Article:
a new container, to start over with the original seal.This helps
    with chain of custody.
All evidence is kept indefinitely until released by the courts.
* There are warehouses of evidence from cases that have been
   cleared by the courts, but the statute of limitations hasn't cleared,
   so the evidence is kept.

Fiona - 
Tell us about any evidence collection that was new to you - surprising. 

Jamie Lee - 
When hands are covered for evidence, they are covered with paper bags, to avoid sweating, as that will ruin any evidence.

Fiona - 
On a dead person or on the way to the hospital?

Jamie Lee - 
Any person who was at the scene and may be a witness or a suspect.

Fiona - 
Alive then - who knew!

Jamie Lee - 
We can talk about "swabbing the log"

Fiona - 
Yes, let's do that. what is it?

Jamie Lee - 
When looking for DNA evidence, you need skin.

English: Overflowing toilet
English: Overflowing toilet (Photo credit: Wikipedia)
If you have nothing, you can wait for your suspect to take a poop. Then you "swab the log" because there will likely be some skin shed in the process of eliminating the fecal matter.

The matter itself is worthless, but the skin cells that may have been deposited at the time of defecation can give detectives the DNA they need.

Fiona - 
Argh. So how do you stop them from flushing? And how do you swab a log?  - So awesomely gross!

Jamie - 
I'm not sure how they get the fecal matter in the first place. But if they aren't letting the suspect out of their sight, they may have them go in a facility that they've clogged, or somehow if there are "skid marks" that may hold some matter. 

Swabbing the log would consist of the same protocol as swabbing the inside of a cheek. Only I'd think they'd try very hard to swab the entire surface, as to not miss a chance at getting skin cells.

Fiona - 
And this is why I write about CSI but don't actually do CSI.
Other gems?

Jamie Lee - 
Interesting: GSR, gun shot residue will show on anyone in the room when the gun was fired.

GSR is also extremely fragile and must be processed within four hours.

The most important thing is that ANYTHING can be evidence.

Fiona - 
Give me a "for instance".

Jamie Lee - 
A person who put in a job application on Monday may come back and rob the place on Tuesday. Now you have the robber's address.

My biggest surprise was learning that they use Mylar and a form of electricity to pick up prints.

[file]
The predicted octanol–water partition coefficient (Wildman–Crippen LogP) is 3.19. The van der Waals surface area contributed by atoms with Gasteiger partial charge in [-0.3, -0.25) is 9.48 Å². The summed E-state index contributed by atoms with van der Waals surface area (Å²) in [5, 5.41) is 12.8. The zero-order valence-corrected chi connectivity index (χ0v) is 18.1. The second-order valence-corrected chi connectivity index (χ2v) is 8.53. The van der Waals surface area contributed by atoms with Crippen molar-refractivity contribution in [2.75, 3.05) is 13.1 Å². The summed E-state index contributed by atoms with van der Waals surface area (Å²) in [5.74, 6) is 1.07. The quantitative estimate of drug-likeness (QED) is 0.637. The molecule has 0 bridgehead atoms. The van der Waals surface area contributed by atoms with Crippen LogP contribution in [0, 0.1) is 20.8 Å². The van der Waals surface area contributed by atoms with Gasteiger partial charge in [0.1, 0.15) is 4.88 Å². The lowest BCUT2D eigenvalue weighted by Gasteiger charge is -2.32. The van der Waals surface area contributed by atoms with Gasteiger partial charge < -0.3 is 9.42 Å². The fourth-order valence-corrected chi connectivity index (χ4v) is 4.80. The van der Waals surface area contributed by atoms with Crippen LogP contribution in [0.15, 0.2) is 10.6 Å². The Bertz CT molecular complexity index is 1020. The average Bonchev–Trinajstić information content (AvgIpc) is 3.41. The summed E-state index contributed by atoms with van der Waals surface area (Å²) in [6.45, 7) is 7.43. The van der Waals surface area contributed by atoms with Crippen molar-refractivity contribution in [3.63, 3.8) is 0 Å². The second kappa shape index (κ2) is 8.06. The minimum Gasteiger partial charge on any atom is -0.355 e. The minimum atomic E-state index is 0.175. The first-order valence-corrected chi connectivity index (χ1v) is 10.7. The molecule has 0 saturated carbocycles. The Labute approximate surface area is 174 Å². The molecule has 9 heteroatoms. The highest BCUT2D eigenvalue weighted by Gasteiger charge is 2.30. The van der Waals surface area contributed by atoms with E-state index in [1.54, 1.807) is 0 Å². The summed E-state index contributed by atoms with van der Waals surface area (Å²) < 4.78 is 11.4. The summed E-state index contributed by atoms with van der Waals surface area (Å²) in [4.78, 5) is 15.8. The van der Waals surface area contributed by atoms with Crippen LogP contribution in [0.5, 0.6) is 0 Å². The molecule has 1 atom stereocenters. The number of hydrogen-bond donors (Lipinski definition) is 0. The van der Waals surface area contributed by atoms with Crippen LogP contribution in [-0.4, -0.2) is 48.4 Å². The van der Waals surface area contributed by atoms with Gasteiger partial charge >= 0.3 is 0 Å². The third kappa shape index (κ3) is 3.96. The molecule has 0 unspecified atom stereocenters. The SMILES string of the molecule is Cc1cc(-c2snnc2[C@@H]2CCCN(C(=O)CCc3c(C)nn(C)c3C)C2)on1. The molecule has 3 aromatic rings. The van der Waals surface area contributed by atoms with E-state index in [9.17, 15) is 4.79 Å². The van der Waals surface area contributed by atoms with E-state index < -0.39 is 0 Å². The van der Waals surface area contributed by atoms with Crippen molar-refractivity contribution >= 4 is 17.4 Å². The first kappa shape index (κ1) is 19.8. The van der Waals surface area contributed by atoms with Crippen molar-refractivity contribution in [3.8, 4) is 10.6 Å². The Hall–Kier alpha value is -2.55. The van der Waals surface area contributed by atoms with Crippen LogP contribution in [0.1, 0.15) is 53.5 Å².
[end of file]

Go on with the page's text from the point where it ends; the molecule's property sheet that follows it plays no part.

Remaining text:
Fiona -
Wait - how do you do that with a stun gun?
Jamie Lee - 
* They place the Mylar over the fingerprint, then make the
   electrical charge with a stun gun, which lifts the print into
   the Mylar,
* The static charge on the dust particles cause the Mylar film to be
   sucked into the surface.
* T
hen the air bubbles are rolled out with a fingerprint roller, and
   the print can be examined with a light. A flashlight will work. It's
   just to make sure you got the print before you affix it to a more
   secure surface. And it absolutely can't be in contact with plastic
   because it will remove the static charge.

Fiona - 
Affixed with superglue?

Jamie - 
It is photographed immediately.

That photo is an electronically-lifted print

I know your readers enjoy video quick studies. Here's one I found on Electrostatic Footprint Lifting with Dr. Shaler. In this film he:
* Shows the film
* Shows the electrostatic lifter
* Step by step procedure including using a brayer to get rid of air
* Electrostatic print can be lifted from paper, carpet, almost any
   surface. But the print can not be made with water. It must be
   made with dust.

Fiona - 
Very fun stuff! Thanks so much Jamie Lee for stopping by ThrillWriting to share. Before you go, we always like to hear your favorite scar story.

Jamie Lee - 
I have a scar on my face, under my nose on the left side, and everyone always thinks it's a pencil mark, if they see it at all. I was in a car accident when I was 5 years old. 

My dad was driving our Riviera on a raining night, we were coming home from my grandfather's art gallery on Cannery Row in Monterey, CA, and he tried to pass a motor home. The motor home sped up, and my dad lost control of the car and hit a tree head on, I went through the windshield. Yes, I had a seat belt on, but in those days it was only a lap belt. 

The cut was on the left, and my body was black and blue on my right. I have no recall of the accident, or several days after, nor do I have any memory of my life before the accident. I'm probably one of the few kids who has no memory of kindergarten. 

Fiona -
Thank you Jamie 

Thank you so much for stopping by. And thank you for your support. When you buy my books, you make it possible for me to continue to bring you helpful articles and keep ThrillWriting free and accessible to all.


  1. I'm curious about this. "Many CSI investigators aren't police, they are hired companies." Do they hire companies or was the word supposed to be "contractors?"
    Also, Illinois only has a Medical Examiner system in Cook County. All others still elect a coroner who may or may not be an MD...usually not. In any case, coroners may not perform autopsies themselves so they hire forensic pathologists, often sharing them between jurisdictions. Either the coroner or deputy coroner will travel to a scene if necessary. In Cook County, I believe ME investigators handle the scene work.

  2. Great! The transferring of evidence, the custody process—seal, unseal, repeat— is a lot more complicated than one would've thought. Cool stuff!